Wednesday, August 04, 2004

Endgoal: privatized schools

This is old relative to the news cycle but worth reviewing. This valuable editorial in support of NCLB clearly lays out the strategy and the endgoal: private schools (and vouchers for private schools).

Note the strategy to be used.
Therefore, the top education reform goal of a second Bush administration should be to revisit NCLB’s accountability and choice provisions when the act’s reauthorization comes due in 2006. Since the branding of so many schools as “failing” has vexed public school officials around the country, President Bush, along with his education reform allies in Congress, could offer Democrats this deal: “Let’s agree to limit the number of schools considered failing, but if we can’t find room in successful public schools for the kids from the really bad schools, then at least let’s give those children a chance at private schools.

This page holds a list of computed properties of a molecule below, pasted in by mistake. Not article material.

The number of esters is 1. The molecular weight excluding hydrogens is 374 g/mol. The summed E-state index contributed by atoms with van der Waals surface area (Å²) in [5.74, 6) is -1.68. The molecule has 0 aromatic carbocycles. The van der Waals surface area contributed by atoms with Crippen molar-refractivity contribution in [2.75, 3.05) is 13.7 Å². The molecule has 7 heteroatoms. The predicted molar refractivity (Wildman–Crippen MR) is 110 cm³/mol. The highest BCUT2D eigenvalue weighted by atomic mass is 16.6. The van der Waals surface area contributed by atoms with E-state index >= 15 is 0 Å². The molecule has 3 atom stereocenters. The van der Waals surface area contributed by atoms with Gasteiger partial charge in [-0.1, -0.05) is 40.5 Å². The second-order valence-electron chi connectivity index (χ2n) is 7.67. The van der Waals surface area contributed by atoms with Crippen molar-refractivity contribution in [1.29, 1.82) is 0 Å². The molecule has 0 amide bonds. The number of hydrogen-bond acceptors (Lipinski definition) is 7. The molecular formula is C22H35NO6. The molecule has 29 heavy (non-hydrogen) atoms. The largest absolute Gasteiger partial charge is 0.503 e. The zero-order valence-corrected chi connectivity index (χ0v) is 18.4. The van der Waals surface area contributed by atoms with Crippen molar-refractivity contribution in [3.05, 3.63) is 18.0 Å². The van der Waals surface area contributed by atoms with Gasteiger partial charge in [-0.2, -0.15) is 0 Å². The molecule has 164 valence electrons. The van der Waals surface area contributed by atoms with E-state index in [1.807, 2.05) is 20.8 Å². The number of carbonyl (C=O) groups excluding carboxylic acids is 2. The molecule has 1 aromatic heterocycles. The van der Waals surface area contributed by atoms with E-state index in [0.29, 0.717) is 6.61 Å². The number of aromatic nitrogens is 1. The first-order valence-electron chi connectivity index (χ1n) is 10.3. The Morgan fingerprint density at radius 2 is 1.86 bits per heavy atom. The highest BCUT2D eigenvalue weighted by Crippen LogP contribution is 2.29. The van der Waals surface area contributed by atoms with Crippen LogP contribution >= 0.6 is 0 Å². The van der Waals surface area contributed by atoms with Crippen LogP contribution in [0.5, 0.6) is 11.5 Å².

Using the built in trap, that impossibly high bar set up for failure for most inner city schools because the kids fail to take the tests well, we'll say: tut, tut. Let's give you kids a chance to go to private schools.
And then, perhaps, the idea of school choice will begin to seem as sensible and commonplace as compulsory schooling itself.
And see how this guy frames the deal: if you disagree with him, your ideas are not sensible and commonplace.

The editorialist complains about how much DC schools cost. True; what a horrendous issue that is. But take a look at his solution: he wants to do the equivalent of a nuke and start over with private schools. All that government money can help fund private schools. Yes, indeedy.

If you follow this line of reasoning, it seems he's saying public schools are not worth fixing. I have a hard time with this type of fatalistic thinking since my kid goes to public school.

This article highlights a very peculiar phenomena I've been noticing. The Republican/conservative education articles in favor of NCLB usually say a great deal about their efforts to get the agenda through. On the other side, the anti-NCLB crew tends to blame the Republican/conservative guys for all the problems.

What's odd, over and over again, is how no one in the media discusses the role of the so-called centrist Dems. Their public policies form the basis for NCLB, and, not surprisingly, they are staunch supporters of this bill. Try critizing NCLB or them; you might be subject to the equivalent of a feeding frenzy.